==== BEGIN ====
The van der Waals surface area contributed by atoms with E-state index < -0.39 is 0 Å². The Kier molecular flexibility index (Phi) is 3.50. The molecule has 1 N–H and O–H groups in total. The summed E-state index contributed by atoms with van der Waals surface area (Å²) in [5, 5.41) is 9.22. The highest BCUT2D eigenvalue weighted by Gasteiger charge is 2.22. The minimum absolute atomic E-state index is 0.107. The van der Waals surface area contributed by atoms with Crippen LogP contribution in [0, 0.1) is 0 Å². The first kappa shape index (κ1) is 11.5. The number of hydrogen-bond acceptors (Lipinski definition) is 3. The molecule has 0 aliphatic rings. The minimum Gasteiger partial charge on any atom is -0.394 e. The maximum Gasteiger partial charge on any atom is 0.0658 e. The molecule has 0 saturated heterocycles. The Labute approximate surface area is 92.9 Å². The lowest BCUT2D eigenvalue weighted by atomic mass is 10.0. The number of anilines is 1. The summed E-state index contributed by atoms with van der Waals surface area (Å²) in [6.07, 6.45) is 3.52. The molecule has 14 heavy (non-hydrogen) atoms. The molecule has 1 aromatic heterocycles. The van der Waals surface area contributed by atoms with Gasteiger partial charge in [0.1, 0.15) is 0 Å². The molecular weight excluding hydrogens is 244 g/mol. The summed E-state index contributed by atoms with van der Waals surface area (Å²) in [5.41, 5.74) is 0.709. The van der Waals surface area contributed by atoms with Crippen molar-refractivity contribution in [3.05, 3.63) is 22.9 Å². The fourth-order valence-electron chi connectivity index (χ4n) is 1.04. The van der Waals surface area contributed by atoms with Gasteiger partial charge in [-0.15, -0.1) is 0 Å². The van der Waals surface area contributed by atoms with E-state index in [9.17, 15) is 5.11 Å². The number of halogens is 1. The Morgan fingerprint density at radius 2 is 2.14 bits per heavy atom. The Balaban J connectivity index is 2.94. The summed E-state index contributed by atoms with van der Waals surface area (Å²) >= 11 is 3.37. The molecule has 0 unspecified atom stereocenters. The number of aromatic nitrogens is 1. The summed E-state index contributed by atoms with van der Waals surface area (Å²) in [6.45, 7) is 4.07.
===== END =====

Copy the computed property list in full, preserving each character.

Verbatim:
The van der Waals surface area contributed by atoms with E-state index < -0.39 is 0 Å². The Kier molecular flexibility index (Phi) is 3.50. The molecule has 1 N–H and O–H groups in total. The summed E-state index contributed by atoms with van der Waals surface area (Å²) in [5, 5.41) is 9.22. The highest BCUT2D eigenvalue weighted by Gasteiger charge is 2.22. The minimum absolute atomic E-state index is 0.107. The van der Waals surface area contributed by atoms with Crippen LogP contribution in [0, 0.1) is 0 Å². The first kappa shape index (κ1) is 11.5. The number of hydrogen-bond acceptors (Lipinski definition) is 3. The molecule has 0 aliphatic rings. The minimum Gasteiger partial charge on any atom is -0.394 e. The maximum Gasteiger partial charge on any atom is 0.0658 e. The molecule has 0 saturated heterocycles. The Labute approximate surface area is 92.9 Å². The lowest BCUT2D eigenvalue weighted by atomic mass is 10.0. The number of anilines is 1. The summed E-state index contributed by atoms with van der Waals surface area (Å²) in [6.07, 6.45) is 3.52. The molecule has 14 heavy (non-hydrogen) atoms. The molecule has 1 aromatic heterocycles. The van der Waals surface area contributed by atoms with Gasteiger partial charge in [0.1, 0.15) is 0 Å². The molecular weight excluding hydrogens is 244 g/mol. The summed E-state index contributed by atoms with van der Waals surface area (Å²) in [5.41, 5.74) is 0.709. The van der Waals surface area contributed by atoms with Crippen molar-refractivity contribution in [3.05, 3.63) is 22.9 Å². The fourth-order valence-electron chi connectivity index (χ4n) is 1.04. The van der Waals surface area contributed by atoms with Gasteiger partial charge in [-0.15, -0.1) is 0 Å². The van der Waals surface area contributed by atoms with E-state index in [9.17, 15) is 5.11 Å². The number of halogens is 1. The Morgan fingerprint density at radius 2 is 2.14 bits per heavy atom. The Balaban J connectivity index is 2.94. The summed E-state index contributed by atoms with van der Waals surface area (Å²) >= 11 is 3.37. The molecule has 0 unspecified atom stereocenters. The number of aromatic nitrogens is 1. The summed E-state index contributed by atoms with van der Waals surface area (Å²) in [6.45, 7) is 4.07.